Enduring power of attorney

Part 4 of the act is headed ‘Care representative’. This role has been removed since the commencement of the Assisted Decision Making Capacity Act 2015.

Going back to Elizabeth (see 'Focal Point' below), if she needs to apply for a loan and she lacks capacity, her solicitor should, in the first instance, establish whether she made an ‘enduring power of attorney’.

If no such power of attorney is in place, an application can be made to the Circuit Court to apply to have a decision-making representative appointed in accordance with part 5 of the 2015 act.

The loan is applied for and is thereafter registered as a charge against the property.

Parts 5 to 9 of the 2009 act refer to ‘Notification of specified matters’, ‘Joint ownership’, ‘Reviews and appeals’, ‘Charges in respect of care services’, and ‘Miscellaneous’.

Having regard to the situation post-death and when acting for a legal personal representative, we should bear in mind part 5, section 27, which obliges the legal personal representative to provide a schedule of assets (SA2 and notice of acknowledgement) to the HSE. The estate should be retained until clearance is received.

This correspondence should be emailed to the HSE, Tullamore Office, at email: nhsssoa@hse.ie. Additionally, if there is a loan, the Relevant Events Section should be contacted at the same email or at fairdealqueries@hse.ie.

Moving away from the 2009 act, there are some other matters that might crop up for legal practitioners:

  • Estate planning and, in particular, section 47 of the Succession Act 1965, which provides that: “Where a person … by his will disposes of, an interest in property, which at the time of his death is charged with the payment of money … and the deceased person has not by will, deed or other document signified a contrary or other intention, the interest so charged shall, as between the different persons claiming through the deceased person, be primarily liable for the payment of the charge; and every part of the said interest, according to its value, shall bear a proportionate part of the charge on the whole thereof.”
  • Pursuant to the 2015 act, a decision-making representative is obliged to submit a report to the Director of the Decision Support Service (section 46), while section 75 provides for a similar obligation for attorneys. This may, in the administration of estates, be of benefit to the representative/attorney in explaining to beneficiaries where their inheritance has gone!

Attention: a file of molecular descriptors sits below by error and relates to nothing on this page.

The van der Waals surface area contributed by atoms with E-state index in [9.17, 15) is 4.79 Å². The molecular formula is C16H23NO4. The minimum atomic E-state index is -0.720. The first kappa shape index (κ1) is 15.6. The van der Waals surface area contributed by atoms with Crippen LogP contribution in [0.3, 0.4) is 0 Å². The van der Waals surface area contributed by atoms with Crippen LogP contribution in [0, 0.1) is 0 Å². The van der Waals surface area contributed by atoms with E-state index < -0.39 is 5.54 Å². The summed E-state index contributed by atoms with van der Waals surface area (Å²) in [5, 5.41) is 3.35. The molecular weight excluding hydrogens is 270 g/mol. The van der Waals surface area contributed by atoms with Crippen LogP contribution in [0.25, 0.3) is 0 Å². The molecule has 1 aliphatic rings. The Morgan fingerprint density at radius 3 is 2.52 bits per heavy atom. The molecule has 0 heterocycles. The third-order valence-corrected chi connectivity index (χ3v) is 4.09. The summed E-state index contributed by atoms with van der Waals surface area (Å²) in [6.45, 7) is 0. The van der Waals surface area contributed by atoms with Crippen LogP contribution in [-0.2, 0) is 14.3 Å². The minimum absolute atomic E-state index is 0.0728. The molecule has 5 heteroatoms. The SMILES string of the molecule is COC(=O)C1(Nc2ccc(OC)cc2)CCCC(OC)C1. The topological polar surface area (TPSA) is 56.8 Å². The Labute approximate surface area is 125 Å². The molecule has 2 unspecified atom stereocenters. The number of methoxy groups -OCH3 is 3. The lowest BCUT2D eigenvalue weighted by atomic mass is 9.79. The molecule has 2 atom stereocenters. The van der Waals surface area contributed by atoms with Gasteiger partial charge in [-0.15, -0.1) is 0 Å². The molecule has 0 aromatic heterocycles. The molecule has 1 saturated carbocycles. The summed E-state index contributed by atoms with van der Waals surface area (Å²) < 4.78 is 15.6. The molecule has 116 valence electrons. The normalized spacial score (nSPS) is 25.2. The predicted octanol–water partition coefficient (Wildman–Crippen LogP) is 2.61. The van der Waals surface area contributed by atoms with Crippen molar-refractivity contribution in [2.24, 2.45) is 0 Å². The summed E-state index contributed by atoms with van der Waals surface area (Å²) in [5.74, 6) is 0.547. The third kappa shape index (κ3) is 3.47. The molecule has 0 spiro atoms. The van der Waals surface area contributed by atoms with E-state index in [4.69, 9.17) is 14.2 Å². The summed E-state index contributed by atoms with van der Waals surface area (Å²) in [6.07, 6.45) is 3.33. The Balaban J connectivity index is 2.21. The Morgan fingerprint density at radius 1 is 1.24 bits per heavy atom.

• Very often, a client will transfer property to another, subject to a right of maintenance and support.

For the latter point, the remarks of Ms Justice Whelan in the recent Court of Appeal judgment in Reidy v Bank of Ireland are of interest, where emphasis was placed on the right of maintenance and support being limited to the right while at home, and not extending to a nursing home: “I am satisfied that the word ‘therein’ was intended to confine the benefit of the obligation to maintain and support the widow to be limited and, in particular, that the obligation would not be enforceable in circumstances where the widow came to reside in a nursing home.”

No doubt, there will be further changes and updates to this area of the law. One thing is for sure, nursing-home care will always be with us, so it is important for us as solicitors to keep abreast of developments.

Elaine Byrne is a solicitor and principal at Elaine Byrne Solicitors, Co Meath. She is a member of the Law Society’s Probate, Administration and Trusts and Taxation Committees.

Focal point




Principal private residence in Co Westmeath 


Holiday home in Co Donegal 


Shares and equities 









Total assets 


Deduction (single person) 




At 7.5% 




Elizabeth will pay €1,000.96 per week towards the cost of her care. She will also contribute 80% of her assessable income. The weekly cost of care with the nursing home is €1,500 per week, so if there is any shortfall, the State will pay the balance.

Since 20 October 2021, the three-year cap can, in certain circumstances, also extend to a family farm or business (see sections 14A to 14N of the act).


John is going to a nursing home and owns a 200-acre farm in Co Meath. John’s solicitor tells him that he can apply for a three-year cap regarding his farm and must satisfy three conditions:

1) John must apply to the HSE to appoint his family successor, who will commit to running the farm for at least six years,

2) The farm must have been actively run by John or his partner or his proposed family successor for at least three of the last five years,

3) A charge in favour of the HSE will be placed on the farm.

John advises that his son Tadhg is farming. John completes part 6 of the Fair Deal application form and submits it with vouching documentation and a statutory declaration. Tadhg also completes a statutory declaration. A charge will be registered against the farm.